If students would like to mark / celebrate any of these faith events, Rev Boyce is very keen to work with them and their family to look into ways of facilitating this. More widely, he is also very keen to offer support and encouragement with regards to any aspect of faith (or none) – please do speak to him or contact him at email@example.com
A major festival marking the end of Hajj, it remembers the Prophet Ibrahim’s willingness to sacrifice his son to Allah. Most Muslims will abstain from work.
Navaratri / Durga Puja / Dusserah (Hindu)
Navaratri (nine nights) is a festival in which God is adored as Mother.
Al-Hijra / Islamic New Year (Muslim)
The new year, which marks the Prophet Muhammad’s migration from Mecca to Medina where he set up the first Muslim state. Rosh Hashana (Jewish) Jewish New Year, commemorating the creation of the world.
Yom Kippur (Jewish)
The Day of Atonement, when God decides how the next year will be for each person. Those who have repented for their sins will be granted a happy New Year.
A day of fasting marking the day Noah left the ark and Moses was saved by the Egyptians. For some, it is also a day of mourning.
Sukkot celebrates the Jews’ years in the desert on the way to the Promised Land, and is celebrated by building huts.
Shemini Atzeret (Jewish)
Shemini Atzeret is the final day of festivities at the end of Sukkot.
Simchat Torah (Jewish)
Meaning “Rejoicing in the Torah”, this day marks the end of the yearly cycle of weekly Torah readings.
Diwali (Deepvali) (Hindu)
Diwali, the festival of light, extends over five days and celebrates the triumph of light over darkness, good over evil, and knowledge over ignorance.
A Sikh festival as well as Hindu. Sikhs celebrate the release from prison of Guru Hargobind Singh during this time.
All Saints Day (Christian)
A day to honour all saints and martyrs of the church.
Martyrdom of Guru Tegh Bahadur (Sikh)
A day marking the death of Guru Tegh Bahadur, a champion of religious freedom.
Bodhi Day (Buddhist)
A day when some Buddhists celebrate Gautama reaching enlightenment under the Bodhi tree.
The Jewish Festival of Lights, celebrated for eight days. It commemorates the Jews’ struggle for religious freedom. During Hanukkah, Jews light one more candle each night.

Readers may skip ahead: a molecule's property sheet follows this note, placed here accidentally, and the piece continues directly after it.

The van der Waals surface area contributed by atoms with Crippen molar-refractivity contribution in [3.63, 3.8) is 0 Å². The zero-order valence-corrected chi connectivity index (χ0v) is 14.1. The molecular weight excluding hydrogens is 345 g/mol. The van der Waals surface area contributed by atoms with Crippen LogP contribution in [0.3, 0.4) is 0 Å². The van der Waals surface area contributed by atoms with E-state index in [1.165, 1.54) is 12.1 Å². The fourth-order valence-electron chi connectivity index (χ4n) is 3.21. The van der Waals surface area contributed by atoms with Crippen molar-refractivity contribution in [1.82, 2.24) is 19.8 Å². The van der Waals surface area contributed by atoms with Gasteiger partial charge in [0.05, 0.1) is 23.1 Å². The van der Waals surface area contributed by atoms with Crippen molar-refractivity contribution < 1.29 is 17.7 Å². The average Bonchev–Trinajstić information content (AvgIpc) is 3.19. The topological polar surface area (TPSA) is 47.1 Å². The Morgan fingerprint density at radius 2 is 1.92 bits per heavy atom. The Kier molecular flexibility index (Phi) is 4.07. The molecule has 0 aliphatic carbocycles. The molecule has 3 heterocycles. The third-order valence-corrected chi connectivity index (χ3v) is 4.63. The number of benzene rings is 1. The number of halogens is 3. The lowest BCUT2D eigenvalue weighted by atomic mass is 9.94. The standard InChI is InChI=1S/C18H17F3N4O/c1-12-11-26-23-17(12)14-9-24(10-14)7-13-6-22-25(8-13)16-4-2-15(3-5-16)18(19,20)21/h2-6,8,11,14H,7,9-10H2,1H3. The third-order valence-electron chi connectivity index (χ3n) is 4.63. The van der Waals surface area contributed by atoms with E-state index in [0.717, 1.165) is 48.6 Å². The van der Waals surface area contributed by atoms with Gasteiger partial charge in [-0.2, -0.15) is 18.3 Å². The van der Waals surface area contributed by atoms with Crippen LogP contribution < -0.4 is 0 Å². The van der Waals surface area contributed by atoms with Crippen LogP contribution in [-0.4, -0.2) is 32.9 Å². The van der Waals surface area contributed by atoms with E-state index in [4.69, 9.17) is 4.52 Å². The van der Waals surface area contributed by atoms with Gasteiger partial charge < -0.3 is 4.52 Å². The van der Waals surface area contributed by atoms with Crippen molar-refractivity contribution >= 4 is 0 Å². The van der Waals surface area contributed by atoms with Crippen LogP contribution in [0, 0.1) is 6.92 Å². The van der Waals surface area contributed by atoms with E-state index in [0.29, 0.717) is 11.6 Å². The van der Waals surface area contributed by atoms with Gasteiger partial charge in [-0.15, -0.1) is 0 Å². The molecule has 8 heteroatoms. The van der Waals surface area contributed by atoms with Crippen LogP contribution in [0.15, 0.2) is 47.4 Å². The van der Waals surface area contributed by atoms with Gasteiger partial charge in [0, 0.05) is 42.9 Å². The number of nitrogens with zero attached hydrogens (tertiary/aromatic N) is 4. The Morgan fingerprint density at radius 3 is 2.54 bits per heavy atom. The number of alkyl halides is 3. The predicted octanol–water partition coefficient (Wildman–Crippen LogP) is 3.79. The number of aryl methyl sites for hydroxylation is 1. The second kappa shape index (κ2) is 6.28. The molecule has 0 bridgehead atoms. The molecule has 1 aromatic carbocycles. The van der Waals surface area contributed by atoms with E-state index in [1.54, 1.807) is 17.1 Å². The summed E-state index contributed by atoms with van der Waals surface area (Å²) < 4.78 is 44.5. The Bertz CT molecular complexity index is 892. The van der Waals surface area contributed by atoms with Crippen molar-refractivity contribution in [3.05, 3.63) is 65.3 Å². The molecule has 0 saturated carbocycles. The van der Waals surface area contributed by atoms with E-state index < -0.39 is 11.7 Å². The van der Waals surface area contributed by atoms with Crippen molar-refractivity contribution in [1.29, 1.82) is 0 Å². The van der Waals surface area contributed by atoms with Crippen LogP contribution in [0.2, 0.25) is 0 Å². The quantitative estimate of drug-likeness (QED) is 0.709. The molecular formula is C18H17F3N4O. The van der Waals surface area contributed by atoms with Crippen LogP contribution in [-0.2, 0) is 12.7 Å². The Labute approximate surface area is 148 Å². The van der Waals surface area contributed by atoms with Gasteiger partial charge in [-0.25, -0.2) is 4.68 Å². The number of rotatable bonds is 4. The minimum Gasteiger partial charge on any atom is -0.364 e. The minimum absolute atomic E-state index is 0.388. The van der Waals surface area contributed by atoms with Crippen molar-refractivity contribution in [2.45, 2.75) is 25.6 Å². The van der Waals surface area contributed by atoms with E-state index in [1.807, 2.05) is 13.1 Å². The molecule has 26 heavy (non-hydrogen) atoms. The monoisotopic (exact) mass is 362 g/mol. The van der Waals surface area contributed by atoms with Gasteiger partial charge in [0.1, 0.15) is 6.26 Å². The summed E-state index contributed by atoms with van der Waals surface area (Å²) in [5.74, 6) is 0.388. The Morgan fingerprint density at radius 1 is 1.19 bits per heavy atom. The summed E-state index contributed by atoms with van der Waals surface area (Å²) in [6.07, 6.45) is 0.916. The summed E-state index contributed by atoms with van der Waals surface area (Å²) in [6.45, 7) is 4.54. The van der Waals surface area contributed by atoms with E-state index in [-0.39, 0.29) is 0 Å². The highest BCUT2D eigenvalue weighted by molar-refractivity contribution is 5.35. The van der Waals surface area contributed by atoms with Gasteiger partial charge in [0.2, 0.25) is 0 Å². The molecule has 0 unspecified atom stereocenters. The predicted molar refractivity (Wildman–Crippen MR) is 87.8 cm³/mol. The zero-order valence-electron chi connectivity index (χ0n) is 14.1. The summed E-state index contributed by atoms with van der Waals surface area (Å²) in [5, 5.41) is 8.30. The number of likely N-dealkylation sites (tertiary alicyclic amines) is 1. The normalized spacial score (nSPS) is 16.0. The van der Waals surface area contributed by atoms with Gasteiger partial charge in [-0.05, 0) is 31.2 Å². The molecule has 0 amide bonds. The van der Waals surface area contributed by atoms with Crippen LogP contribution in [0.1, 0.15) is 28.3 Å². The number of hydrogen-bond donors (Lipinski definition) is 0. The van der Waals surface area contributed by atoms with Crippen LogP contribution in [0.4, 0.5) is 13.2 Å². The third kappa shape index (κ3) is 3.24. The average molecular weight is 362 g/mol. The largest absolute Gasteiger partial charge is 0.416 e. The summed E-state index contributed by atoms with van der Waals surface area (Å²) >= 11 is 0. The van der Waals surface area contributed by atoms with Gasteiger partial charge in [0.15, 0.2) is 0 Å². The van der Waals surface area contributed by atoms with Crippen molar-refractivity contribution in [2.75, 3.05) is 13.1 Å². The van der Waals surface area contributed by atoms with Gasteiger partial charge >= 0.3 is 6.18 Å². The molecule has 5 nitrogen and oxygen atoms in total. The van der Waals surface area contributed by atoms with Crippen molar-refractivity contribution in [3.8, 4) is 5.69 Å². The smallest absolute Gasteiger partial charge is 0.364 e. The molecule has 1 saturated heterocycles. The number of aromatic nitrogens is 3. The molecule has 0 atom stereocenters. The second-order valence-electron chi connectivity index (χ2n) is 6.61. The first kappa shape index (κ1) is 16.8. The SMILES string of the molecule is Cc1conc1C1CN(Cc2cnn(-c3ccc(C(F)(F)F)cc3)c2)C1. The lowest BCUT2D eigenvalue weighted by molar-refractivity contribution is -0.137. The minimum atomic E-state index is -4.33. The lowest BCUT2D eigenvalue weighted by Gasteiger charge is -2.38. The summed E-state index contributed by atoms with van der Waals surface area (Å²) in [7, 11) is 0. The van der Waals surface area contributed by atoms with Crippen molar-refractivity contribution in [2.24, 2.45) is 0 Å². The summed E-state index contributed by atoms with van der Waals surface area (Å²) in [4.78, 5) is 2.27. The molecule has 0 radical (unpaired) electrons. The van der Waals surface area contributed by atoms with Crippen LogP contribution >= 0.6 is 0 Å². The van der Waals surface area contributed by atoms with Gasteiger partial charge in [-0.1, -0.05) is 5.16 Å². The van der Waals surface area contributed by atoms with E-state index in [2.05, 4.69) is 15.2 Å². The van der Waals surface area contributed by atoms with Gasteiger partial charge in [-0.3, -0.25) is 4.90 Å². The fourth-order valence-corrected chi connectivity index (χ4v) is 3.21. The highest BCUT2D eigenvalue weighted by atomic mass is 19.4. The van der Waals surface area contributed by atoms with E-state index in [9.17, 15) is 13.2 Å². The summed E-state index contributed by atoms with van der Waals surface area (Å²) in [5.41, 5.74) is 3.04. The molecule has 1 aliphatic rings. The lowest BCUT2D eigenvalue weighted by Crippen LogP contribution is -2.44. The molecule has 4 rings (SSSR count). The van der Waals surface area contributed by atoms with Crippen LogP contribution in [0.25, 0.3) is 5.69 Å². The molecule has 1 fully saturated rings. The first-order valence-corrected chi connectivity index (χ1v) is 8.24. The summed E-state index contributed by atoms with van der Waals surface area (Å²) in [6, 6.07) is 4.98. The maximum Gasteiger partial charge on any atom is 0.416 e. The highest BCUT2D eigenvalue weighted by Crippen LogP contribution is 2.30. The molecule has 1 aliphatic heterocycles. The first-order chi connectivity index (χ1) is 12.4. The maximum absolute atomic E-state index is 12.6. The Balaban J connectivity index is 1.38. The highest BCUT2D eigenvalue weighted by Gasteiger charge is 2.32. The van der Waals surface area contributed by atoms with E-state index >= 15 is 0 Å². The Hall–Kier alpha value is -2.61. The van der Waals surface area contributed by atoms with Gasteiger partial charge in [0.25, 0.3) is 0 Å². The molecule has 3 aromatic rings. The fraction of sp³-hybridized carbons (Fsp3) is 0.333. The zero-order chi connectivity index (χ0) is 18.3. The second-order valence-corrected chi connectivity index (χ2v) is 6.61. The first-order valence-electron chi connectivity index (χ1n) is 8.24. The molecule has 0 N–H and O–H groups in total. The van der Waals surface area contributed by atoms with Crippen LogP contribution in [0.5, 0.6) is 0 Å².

Christmas Day (Christian)
The day celebrating the birth of Jesus.
Birthday of Guru Gobindh Singh (Sikh)
The tenth and last Guru, who created the order of Khalsa and instituted the Five ‘Ks’.
Epiphany remembers the wise men visiting Jesus.
Makar Sankranti (Hindu)
This winter festival celebrates the Sun-God’s entry into the Northern Hemisphere.
The Buddha’s death, celebrated because he attained total Enlightenment, or Nirvana.
Maha Shivarati (Hindu)
Devotion and thanks are shown to Lord Shiva, who danced his cosmic dance this night. Many Hindus fast.
The season of preparation before Easter, in which Christians often surrender a particular vice – such as chocolate or smoking. The sacrifice represents Jesus’ deprivation in the wilderness.
Commemorates the time when Persian Jews were saved from extermination by a woman called Esther.
Holi is a festival that welcomes the spring, which also celebrates Krishna, and the legend of Holika and Prahalad. Bonfires are lit to celebrate.
The Hindu Spring New Year – a good day to start new ventures. It symbolises renewal.
Rama Navami (Hindu)
The birthday of Rama, an incarnation of Vishnu and the hero of the Ramayana.
Palm Sunday (Christian)
The last Sunday of Lent marks Jesus’ entry into Jerusalem, where the people waved Palm branches at him.
Passover (Pesach) (Jewish)
A festival celebrating the Israelites’ exodus from Egypt, led by Moses, and a general celebration of freedom.
The Sikh New Year festival, which also commemorates Sikhism being born as a collective faith in 1699.
Good Friday (Christian)
A day to commemorate the execution of Jesus on the cross.
Easter Sunday (Christian)
Celebration of the Resurrection of Jesus Christ. The most important Christian festival and the one celebrated with most joy.
The night journey and ascent of the Prophet Muhammad, celebrated by the telling of the story of how he was visited by two archangels.
Vaishaka Puja / Wesak (Buddhist)
A celebration of the Buddha’s birthday, celebrated with much colour. In some countries there are special Wesak lanterns made, and caged birds are released.
“The Night of Freedom from Fire”, in which Muslims are graced with divine mercy and blessings.
A month of dusk to dawn fasting, in which the gates of heaven are open and the gates of hell are closed.
Marks the time when the Jews received the Torah. Prayers are said, especially at dawn, to thank God for the five books of Moses.
The festival where Christians celebrate the gift of the Holy Spirit, 50 days after Easter. Regarded as the birthday of the Christian church.
Martyrdom of Guru Arjan Dev (Sikh)
Guru Ajan compiled the Sikh scriptures for the first time, and on this day was executed.
The Night of Power, when the Qur’an was first revealed to the Prophet Muhammad. Muslims spend this time in study and prayer.
Muslims celebrate the end of fasting for Ramadan, with processions through the street and a celebratory daytime meal – their first for a month.
Asalha / Dharma Day (Buddhist)
The beginning of the Buddha’s teaching, celebrated with readings of scriptures.
Tisha B’Av (Jewish)
A fast day commemorating several calamities that have occurred on this same day in the Jewish calendar. Known as “the saddest day in Jewish history”.
Raksha Bandan (Hindu)
“Raksha Bandan” means “a thread for protection”. Sisters tie a thread bracelet around their brothers’ wrists, and receive gifts in return.
Janamashtami / Krishna Jayanti (Hindu)
The birthday of Krishna. Many Hindus forego sleep for the 48 hours, and some fast.